“housing first” approach to homelessness
Politifact (prompted by an appearance of HUD Secretary Shaun Donovan on The Daily Show) just did a detailed cost analysis of something I’ve been meaning to cover for some time — the “housing first” approach to helping the homeless:
Pioneered in the 1990s in New York City, it puts street dwellers in publicly subsidized rooms of their own and connects them with drug treatment, job placement and psychiatric services with the goal of stabilizing their lives. Unlike many treatment programs, housing-first initiatives don’t require participants to get sober first.
“Housing first is a kind of ‘come as you are’ approach. We encourage folks to accept services, and as a result people change their behaviors,” said Brenda Rosen, executive director of Common Ground, a housing-first homelessness program in New York City.
The approach succeeds and saves money, advocates say, because it targets the chronically homeless — those who have been homeless for a year or more and commonly suffer from addiction or mental illness. That segment of the homeless population uses expensive public services at very high rates — emergency rooms, police and fire, and courts.
According to Politifact, former homelessness policy czar under George W. Bush, Philip Mangano, analyzed homelessness costs and housing first costs across many cities.
“We learned that you could either sustain people in homelessness for $35,000 to $150,000 a year, or you could literally end their homelessness for $13,000 to $25,000 a year,” he said.
Other studies have also shown drastic reductions (up to 80%) in hospital visits, detox visits, and incarceration rates.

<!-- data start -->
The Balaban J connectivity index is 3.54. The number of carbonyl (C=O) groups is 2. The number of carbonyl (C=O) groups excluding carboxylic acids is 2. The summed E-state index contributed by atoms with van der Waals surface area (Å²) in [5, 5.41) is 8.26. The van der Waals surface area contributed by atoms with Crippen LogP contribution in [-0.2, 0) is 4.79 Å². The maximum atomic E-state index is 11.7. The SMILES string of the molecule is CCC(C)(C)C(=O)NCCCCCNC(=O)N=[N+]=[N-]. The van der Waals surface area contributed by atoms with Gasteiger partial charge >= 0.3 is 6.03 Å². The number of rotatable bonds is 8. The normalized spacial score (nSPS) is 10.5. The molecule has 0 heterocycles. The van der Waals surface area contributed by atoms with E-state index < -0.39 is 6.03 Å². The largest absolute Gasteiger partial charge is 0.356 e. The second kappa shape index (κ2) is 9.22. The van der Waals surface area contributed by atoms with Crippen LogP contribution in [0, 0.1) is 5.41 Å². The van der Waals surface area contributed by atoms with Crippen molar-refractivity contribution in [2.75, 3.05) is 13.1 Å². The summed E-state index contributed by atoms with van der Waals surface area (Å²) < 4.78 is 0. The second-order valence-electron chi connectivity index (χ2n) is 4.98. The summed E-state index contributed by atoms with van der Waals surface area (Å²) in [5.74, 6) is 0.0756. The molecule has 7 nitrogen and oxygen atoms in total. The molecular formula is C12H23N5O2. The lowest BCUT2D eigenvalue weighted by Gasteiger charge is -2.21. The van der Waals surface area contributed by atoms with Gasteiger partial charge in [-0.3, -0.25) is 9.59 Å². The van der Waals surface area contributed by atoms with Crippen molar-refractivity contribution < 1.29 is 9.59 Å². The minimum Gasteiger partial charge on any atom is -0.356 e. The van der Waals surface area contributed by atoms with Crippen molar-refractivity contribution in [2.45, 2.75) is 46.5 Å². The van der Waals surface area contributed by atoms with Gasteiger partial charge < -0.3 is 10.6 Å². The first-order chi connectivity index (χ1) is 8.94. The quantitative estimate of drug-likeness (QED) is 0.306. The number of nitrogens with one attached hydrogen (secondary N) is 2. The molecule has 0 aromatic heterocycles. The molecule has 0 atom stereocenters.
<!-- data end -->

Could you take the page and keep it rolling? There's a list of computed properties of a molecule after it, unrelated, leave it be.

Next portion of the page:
What’s more, a study from the Journal of the American Medical Association shows that savings increase over time as a person stays housed longer. Additionally, despite the lack of rules around substance use, alcohol consumption decreases over time.
Housing first programs have a high tenant retention rate — often around 80% for 6 months. It was largely the push for such programs that led to an impressive drop or 30% in U.S. homelessness rates from 2005 to 2007.
Elizabeth Epstein, research professor at the Center of Alcohol Studies at Rutgers University in New Jersey, disputes that approach. She says alcoholism is an addiction that is not irreversible and that putting people together in a drinking environment makes it much harder for them to quit.
“Honestly, the idea doesn’t make any sense to me,” she says. “I think that money would be better spent by providing them treatment and not allowing them to drink in their living quarters.”
Based on the evidence of effectiveness, I think there is little doubt that we should lobby for housing first approaches in areas that don’t currently have them, and make sure they are sufficiently well-funded in areas that do. Housing first improves the lives of people who have been living on the streets, and it saves tax payers money — a rare win-win situation.